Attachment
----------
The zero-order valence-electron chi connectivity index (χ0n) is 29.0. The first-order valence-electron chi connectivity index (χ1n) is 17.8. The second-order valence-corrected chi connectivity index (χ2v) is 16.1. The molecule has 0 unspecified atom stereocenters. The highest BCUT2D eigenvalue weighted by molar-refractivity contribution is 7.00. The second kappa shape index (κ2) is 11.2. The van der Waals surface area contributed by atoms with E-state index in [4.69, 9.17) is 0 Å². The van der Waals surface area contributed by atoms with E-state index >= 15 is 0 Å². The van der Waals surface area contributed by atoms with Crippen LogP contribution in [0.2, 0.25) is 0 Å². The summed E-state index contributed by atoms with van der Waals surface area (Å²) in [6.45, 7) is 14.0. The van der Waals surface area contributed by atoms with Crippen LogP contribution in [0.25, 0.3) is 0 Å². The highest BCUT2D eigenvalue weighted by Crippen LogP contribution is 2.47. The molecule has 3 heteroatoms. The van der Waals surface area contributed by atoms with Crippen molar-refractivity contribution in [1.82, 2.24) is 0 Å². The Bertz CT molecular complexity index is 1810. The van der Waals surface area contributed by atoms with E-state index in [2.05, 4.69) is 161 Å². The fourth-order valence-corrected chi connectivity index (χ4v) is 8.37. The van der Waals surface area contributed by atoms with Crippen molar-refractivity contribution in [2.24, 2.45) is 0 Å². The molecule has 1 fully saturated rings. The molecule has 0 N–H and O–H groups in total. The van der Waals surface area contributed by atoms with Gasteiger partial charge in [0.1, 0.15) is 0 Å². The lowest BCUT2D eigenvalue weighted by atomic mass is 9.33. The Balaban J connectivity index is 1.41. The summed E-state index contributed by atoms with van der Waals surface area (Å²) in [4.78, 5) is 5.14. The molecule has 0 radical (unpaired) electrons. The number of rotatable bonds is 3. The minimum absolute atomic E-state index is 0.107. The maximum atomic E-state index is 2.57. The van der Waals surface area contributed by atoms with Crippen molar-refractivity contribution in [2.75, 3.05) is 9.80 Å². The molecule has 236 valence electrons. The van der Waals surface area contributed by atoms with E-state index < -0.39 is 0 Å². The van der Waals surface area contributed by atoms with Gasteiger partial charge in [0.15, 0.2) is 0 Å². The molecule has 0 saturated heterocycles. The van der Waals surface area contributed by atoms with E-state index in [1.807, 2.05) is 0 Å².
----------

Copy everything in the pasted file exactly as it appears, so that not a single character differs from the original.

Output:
The zero-order valence-electron chi connectivity index (χ0n) is 29.0. The first-order valence-electron chi connectivity index (χ1n) is 17.8. The second-order valence-corrected chi connectivity index (χ2v) is 16.1. The molecule has 0 unspecified atom stereocenters. The highest BCUT2D eigenvalue weighted by molar-refractivity contribution is 7.00. The second kappa shape index (κ2) is 11.2. The van der Waals surface area contributed by atoms with E-state index in [4.69, 9.17) is 0 Å². The van der Waals surface area contributed by atoms with E-state index >= 15 is 0 Å². The van der Waals surface area contributed by atoms with Crippen LogP contribution in [0.2, 0.25) is 0 Å². The summed E-state index contributed by atoms with van der Waals surface area (Å²) in [6.45, 7) is 14.0. The van der Waals surface area contributed by atoms with Crippen LogP contribution in [0.25, 0.3) is 0 Å². The highest BCUT2D eigenvalue weighted by Crippen LogP contribution is 2.47. The molecule has 3 heteroatoms. The van der Waals surface area contributed by atoms with Crippen molar-refractivity contribution in [1.82, 2.24) is 0 Å². The Bertz CT molecular complexity index is 1810. The van der Waals surface area contributed by atoms with E-state index in [2.05, 4.69) is 161 Å². The fourth-order valence-corrected chi connectivity index (χ4v) is 8.37. The van der Waals surface area contributed by atoms with Crippen molar-refractivity contribution in [2.24, 2.45) is 0 Å². The molecule has 1 fully saturated rings. The molecule has 0 N–H and O–H groups in total. The van der Waals surface area contributed by atoms with Gasteiger partial charge in [0.1, 0.15) is 0 Å². The lowest BCUT2D eigenvalue weighted by atomic mass is 9.33. The Balaban J connectivity index is 1.41. The summed E-state index contributed by atoms with van der Waals surface area (Å²) in [4.78, 5) is 5.14. The molecule has 0 radical (unpaired) electrons. The number of rotatable bonds is 3. The minimum absolute atomic E-state index is 0.107. The maximum atomic E-state index is 2.57. The van der Waals surface area contributed by atoms with Crippen molar-refractivity contribution in [2.75, 3.05) is 9.80 Å². The molecule has 236 valence electrons. The van der Waals surface area contributed by atoms with E-state index < -0.39 is 0 Å². The van der Waals surface area contributed by atoms with Gasteiger partial charge in [0.15, 0.2) is 0 Å². The molecule has 0 saturated heterocycles. The van der Waals surface area contributed by atoms with E-state index in [1.807, 2.05) is 0 Å².